Second domestic BSE case unfounded

Cattle Market & Farm Reports, Editorials
Aug 8, 2005
by WLJ

The number of confirmed cases of bovine spongiform encephalopathy (BSE) in U.S.-born cattle is still at one after USDA last week announced that confirmatory testing came back negative on a suspect cow sample.
According to John Clifford, deputy administrator of USDA’s Animal and Plant Health Inspection Service, both the National Veterinary Services Laboratory, Ames, IA, and the international lab from Weybridge, England, came back with negative results on a “non-definitive” sample tested late last month.
“The initial non-definitive result was caused by artifactual (artificial or untrue) staining and, while this staining did not resemble BSE, we felt the prudent course was to conduct the additional tests,” Clifford said.
The sample in question was collected in April from a cow that became non-ambulatory after experiencing calving problems. The veterinarian that collected the sample had packaged it with some preservative and then inadvertently left it in a refrigerator before finding it last month and sending it to a lab for preliminary testing.
The location of the ranch and other specifics of the suspect animal were not released.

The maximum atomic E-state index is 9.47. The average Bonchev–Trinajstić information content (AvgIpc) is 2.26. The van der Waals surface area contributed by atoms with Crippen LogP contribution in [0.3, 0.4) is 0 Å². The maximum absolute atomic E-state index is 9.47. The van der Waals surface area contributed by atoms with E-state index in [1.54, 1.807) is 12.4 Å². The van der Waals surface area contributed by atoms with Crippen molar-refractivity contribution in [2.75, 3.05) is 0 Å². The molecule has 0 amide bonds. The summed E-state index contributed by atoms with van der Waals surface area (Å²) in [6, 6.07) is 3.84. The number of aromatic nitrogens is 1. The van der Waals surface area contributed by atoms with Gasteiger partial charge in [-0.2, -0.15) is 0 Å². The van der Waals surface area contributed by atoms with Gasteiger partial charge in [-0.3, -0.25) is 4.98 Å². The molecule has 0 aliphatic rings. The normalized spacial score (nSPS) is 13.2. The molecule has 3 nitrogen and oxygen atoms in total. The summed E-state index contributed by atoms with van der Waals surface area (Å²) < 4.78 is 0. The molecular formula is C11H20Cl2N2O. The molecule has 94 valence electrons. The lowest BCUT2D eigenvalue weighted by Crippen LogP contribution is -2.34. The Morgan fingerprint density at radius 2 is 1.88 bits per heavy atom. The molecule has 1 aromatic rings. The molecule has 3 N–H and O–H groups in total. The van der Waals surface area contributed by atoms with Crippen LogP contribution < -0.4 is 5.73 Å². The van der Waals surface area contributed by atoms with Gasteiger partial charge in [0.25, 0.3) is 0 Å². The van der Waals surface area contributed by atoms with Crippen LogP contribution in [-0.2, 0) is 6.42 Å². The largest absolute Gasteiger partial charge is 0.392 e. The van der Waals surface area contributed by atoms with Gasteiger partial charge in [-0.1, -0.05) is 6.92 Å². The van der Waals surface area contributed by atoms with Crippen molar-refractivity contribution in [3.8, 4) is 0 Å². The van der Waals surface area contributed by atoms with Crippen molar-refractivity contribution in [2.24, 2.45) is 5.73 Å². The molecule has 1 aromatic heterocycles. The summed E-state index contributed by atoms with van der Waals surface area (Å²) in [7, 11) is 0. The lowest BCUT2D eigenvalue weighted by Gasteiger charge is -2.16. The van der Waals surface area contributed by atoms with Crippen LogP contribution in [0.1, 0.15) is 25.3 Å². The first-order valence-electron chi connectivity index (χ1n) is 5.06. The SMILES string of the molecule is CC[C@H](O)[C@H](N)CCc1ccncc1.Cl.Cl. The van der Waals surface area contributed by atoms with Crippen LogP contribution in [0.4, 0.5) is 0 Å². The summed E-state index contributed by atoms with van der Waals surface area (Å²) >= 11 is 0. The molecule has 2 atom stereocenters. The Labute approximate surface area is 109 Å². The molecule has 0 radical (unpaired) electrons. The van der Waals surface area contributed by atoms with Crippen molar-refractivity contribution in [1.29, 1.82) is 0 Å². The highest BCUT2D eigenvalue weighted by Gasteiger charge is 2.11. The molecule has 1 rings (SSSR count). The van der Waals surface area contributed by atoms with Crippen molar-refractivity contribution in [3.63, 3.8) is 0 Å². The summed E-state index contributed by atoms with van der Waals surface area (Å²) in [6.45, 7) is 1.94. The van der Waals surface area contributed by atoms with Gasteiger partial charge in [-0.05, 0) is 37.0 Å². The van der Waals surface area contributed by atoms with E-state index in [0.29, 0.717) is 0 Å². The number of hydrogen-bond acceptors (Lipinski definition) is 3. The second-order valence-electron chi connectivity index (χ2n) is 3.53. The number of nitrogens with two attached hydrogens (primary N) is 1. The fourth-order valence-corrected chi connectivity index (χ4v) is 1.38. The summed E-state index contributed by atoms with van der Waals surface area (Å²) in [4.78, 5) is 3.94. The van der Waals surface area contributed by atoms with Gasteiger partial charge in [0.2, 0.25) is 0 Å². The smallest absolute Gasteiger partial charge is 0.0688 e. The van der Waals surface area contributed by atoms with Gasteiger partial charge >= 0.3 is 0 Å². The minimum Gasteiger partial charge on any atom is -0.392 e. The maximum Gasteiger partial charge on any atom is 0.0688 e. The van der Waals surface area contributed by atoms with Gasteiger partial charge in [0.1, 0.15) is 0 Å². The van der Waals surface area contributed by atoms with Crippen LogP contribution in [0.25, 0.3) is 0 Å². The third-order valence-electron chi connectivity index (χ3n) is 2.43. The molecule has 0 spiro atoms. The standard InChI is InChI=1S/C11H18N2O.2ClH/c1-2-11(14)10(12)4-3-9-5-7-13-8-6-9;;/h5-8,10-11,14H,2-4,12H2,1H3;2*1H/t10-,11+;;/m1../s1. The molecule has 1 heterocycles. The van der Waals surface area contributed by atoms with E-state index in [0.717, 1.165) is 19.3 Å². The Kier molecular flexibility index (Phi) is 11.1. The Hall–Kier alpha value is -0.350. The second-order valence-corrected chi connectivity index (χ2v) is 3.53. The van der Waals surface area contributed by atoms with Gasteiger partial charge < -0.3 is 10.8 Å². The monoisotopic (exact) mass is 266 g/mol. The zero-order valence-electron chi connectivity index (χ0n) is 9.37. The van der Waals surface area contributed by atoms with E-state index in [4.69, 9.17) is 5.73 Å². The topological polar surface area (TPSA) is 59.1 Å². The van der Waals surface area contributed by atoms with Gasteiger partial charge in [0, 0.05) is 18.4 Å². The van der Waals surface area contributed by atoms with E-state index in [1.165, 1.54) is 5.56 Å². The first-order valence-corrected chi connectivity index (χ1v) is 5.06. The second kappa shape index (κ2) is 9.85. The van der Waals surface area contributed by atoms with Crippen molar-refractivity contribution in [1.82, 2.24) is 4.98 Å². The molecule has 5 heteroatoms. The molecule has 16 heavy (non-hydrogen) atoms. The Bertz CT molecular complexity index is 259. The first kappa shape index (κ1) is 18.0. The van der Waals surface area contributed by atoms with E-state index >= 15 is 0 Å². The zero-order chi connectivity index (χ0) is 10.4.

Clifford reiterated last week that USDA’s ongoing stepped-up BSE surveillance program is effective and that the animal did not represent any threat to the human, livestock or pet population in the U.S.
“The carcass of this animal was destroyed, therefore there is absolutely no risk to human or animal health from this animal,” Clifford said. “I do want to emphasize that the most important protections for human and animal health are our interlocking food-safety protocols. Our enhanced surveillance program is designed to provide information about the level of prevalence of BSE in the U.S., which by any measure is extremely low.”
By regulatory rule, non-ambulatory cattle, also called “downers,” aren’t currently allowed into the human or animal food chains, and the carcasses of tested animals are held back until test results come back negative for the disease.
Through July 31, USDA had tested 426,164 at risk animals with only one sample being confirmed to be infected with the disease. That positive case was announced June 24, seven months after the sample was originally collected from a 12-year-old Texas cow that was delivered to a pet food plant. — Steven D. Vetter, WLJ Editor


© Crow Publications - Any reprint of WLJ stories, except for personal use,
 without permission, written consent and appropriate attribution is prohibited.

©1996-2005 Crow Publications. All rights reserved.

 

{rating_box}